This Policy Brief defines and describes the Tor-York West megazone (TYW), one of three regionally, provincially, and nationally significant employment zones identified in the Neptis Foundation report Planning for Prosperity.
TYW covers a large area in the City of Vaughan and the City of Toronto. Of the megazone's approximately 140,000 jobs, 45,000 are in manufacturing, and more than 11,000 in construction, making this the region's workshop. More than 20,000 jobs are in wholesale trade and transportation - not surprising, given the presence of a CN multimodal facility. There are also almost 20,000 jobs in finance and business services.
Between 2001 and 2011, the TYW megazone lost almost 13,000 manufacturing jobs, but compensated for the loss with employment growth in construction, business services, higher education (mainly at York University), and population-related work (jobs in retail, schools, and personal services). However, the northern part of the megazone in the City of Vaughan fared better than the southern part in the City of Toronto. The latter attracted little new growth to offset manufacturing job losses.
The area is changing with the development of the Vaughan Metropolitan Centre (VMC) and the replanning of the Downsview Airport site, as well as major transit investments in the extension of the Spadina subway line to Vaughan, the addition of bus rapid transit on the Highway 7 corridor, and improvements to GO train service on the Barrie line. These initiatives may help address the megazone's current high level of auto dependence: at present, more than 230,000 daily work trips are made by automobile to jobs in the megazone. There is also potential to add jobs along the Highway 7 corridor by developing what are now surface parking lots into office uses. Redevelopment could add 11,000 to 15,000 workers (west of Highway 400 and in addition to the VMC), in areas within walking distance of bus rapid transit.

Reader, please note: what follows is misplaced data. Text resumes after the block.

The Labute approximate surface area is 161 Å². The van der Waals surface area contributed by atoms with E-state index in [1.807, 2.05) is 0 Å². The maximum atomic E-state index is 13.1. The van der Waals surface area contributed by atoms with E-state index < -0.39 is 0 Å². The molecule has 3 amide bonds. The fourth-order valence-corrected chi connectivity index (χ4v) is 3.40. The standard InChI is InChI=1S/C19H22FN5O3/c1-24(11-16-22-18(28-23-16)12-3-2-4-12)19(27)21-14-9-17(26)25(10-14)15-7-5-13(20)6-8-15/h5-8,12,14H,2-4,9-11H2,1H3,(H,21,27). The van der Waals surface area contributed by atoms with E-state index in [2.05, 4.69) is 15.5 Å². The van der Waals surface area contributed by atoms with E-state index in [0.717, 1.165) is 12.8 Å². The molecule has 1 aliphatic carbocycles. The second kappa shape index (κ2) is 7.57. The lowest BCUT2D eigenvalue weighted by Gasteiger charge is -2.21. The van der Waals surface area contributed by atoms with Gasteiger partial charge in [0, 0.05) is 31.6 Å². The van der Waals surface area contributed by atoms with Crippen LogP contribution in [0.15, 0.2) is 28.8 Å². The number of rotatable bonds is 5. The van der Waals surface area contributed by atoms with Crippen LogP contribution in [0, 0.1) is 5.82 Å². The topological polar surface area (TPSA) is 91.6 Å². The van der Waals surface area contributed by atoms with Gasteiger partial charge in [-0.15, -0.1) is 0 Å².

The TYW megazone represents significant potential for fostering economic development, reducing regional congestion, and achieving Growth Plan objectives and provincial greenhouse gas reduction targets. Yet along with the two other megazones identified in Planning for Prosperity, TYW is not currently identified in the Growth Plan for the Greater Golden Horseshoe. This omission makes it difficult to ensure the alignment of land use and transit planning, as the Regional Transportation Plan uses the Growth Plan as its starting point.
THE DEVELOPMENT OF THE VAUGHAN METROPOLITAN CENTRE AND DOWNSVIEW AIRPORT SITE, AS WELL AS MAJOR TRANSIT INVESTMENTS AND IMPROVEMENTS TO GO TRAIN SERVICE, MAY HELP ADDRESS THE MEGAZONE'S CURRENT HIGH LEVEL OF AUTO DEPENDENCE.
Realizing the potential of TYW will require:
* Acknowledging the TYW megazone in the Growth Plan and Regional Transportation Plan, by prioritizing transit to existing employment concentrations.
* Focusing on reurbanization, and taking a comprehensive planning approach to the megazone as a whole, by leveraging its existing employment base and economic assets, and integrating proactive planning, placemaking, economic development, and improved access by transit, walking, and cycling.
* Directing new office uses to transit-accessible locations and severely restricting or prohibiting them in auto-dependent areas.
* In the megazone's industrial areas, building upon the existing manufacturing cluster to strengthen and diversify the area's role as the region's workshop.